Harris County announces plans to sue state for bills that eliminate Elections Administrator position

Nine of the 10 largest counties in Texas currently have Elections Administrators. The bill would only abolish the position in Harris County.


Harris County Elections Administrator Clifford Tatum speaking at Central Count inside NRG Arena, October 13, 2022

Harris County Attorney Christian Menefee announced Wednesday that the county is suing the state of Texas over bills passed this session that specifically target Harris County elections.

Senate Bill 1750, passed in both chambers of the state legislature this week, would eliminate the position of Harris County Elections Administrator, passing the oversight of local elections to the county’s elected Tax-Assessor Collector and County Clerk.

Nine of the 10 largest counties in Texas currently have Elections Administrators. The bill would only abolish the position in Harris County. The office has been held by Clifford Tatum since August 2022.

The Harris County Republican Party applauded the passage of the bill in an emailed statement, saying the responsibility of overseeing local elections "should never have been taken away from elected officials in the first place."

Harris County Attorney Christian Menefee discuss plans for legal action on Houston Matters (May 26, 2023)


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However, Senate Bill 1933, which also passed both chambers, would allow the state to file a lawsuit to remove the locally elected Tax-Assessor Collector and County Clerk from office.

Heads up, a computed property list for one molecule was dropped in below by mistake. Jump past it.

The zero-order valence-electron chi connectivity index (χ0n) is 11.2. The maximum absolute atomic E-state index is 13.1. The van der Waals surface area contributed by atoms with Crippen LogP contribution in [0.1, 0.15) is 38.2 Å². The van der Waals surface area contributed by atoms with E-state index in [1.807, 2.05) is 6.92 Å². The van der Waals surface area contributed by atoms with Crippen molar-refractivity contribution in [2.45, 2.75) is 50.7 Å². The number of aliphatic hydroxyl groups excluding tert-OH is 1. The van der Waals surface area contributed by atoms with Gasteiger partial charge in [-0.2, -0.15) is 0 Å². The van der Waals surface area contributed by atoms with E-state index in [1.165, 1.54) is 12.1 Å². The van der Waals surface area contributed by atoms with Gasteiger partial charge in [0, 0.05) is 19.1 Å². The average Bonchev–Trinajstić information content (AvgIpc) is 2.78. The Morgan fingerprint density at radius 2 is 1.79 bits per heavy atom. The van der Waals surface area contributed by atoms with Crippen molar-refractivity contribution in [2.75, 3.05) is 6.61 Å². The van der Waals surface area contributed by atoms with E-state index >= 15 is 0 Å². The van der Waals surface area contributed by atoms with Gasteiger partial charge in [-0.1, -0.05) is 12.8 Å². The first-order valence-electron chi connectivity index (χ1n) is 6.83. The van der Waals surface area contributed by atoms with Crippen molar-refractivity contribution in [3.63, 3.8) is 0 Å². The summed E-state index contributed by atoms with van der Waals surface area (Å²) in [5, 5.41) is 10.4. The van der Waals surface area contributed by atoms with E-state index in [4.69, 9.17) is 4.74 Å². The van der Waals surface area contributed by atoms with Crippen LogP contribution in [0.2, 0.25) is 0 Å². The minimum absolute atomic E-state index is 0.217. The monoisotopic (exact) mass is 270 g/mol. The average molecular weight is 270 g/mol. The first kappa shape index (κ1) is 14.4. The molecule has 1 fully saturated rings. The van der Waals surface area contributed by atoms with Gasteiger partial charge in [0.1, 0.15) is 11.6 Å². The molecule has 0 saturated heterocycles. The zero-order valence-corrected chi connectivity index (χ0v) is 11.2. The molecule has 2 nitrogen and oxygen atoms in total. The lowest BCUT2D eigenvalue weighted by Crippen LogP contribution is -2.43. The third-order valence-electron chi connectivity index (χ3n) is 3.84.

"Under Senate Bill 1933, the Secretary of State is able to initiate lawsuits to remove only two elected officials from office in the entire state of Texas, and that’s the Harris County Clerk and the Harris County Tax-Assessor Collector,” said Menefee. "In this big state that we live in, only 2 elected officials are impacted by this, both Black women."

Menefee said the targeting of one county by state legislation is against Texas's Constitution.

"The Texas Constitution is clear. The legislature can't pass laws that target just one city or just one county," Menefee said. "We don't want a lawmaker from Oldham County traveling out to Austin to pass a law that only impacts Harris County but doesn't impact his constituents so he can throw red meat to his base for political points."

Both Harris County Commissioner Rodney Ellis and Harris County Judge Lina Hidalgo also said the bills are politically motivated. Ellis characterized their passage as "a hit job against the largest blue county in Texas."

Menefee said the county will file a lawsuit against the state as soon as Governor Abbott signs the bills into law. November's elections, including the race for Houston's next mayor, will be overseen by Harris County Clerk, Teneshia Hudspeth.

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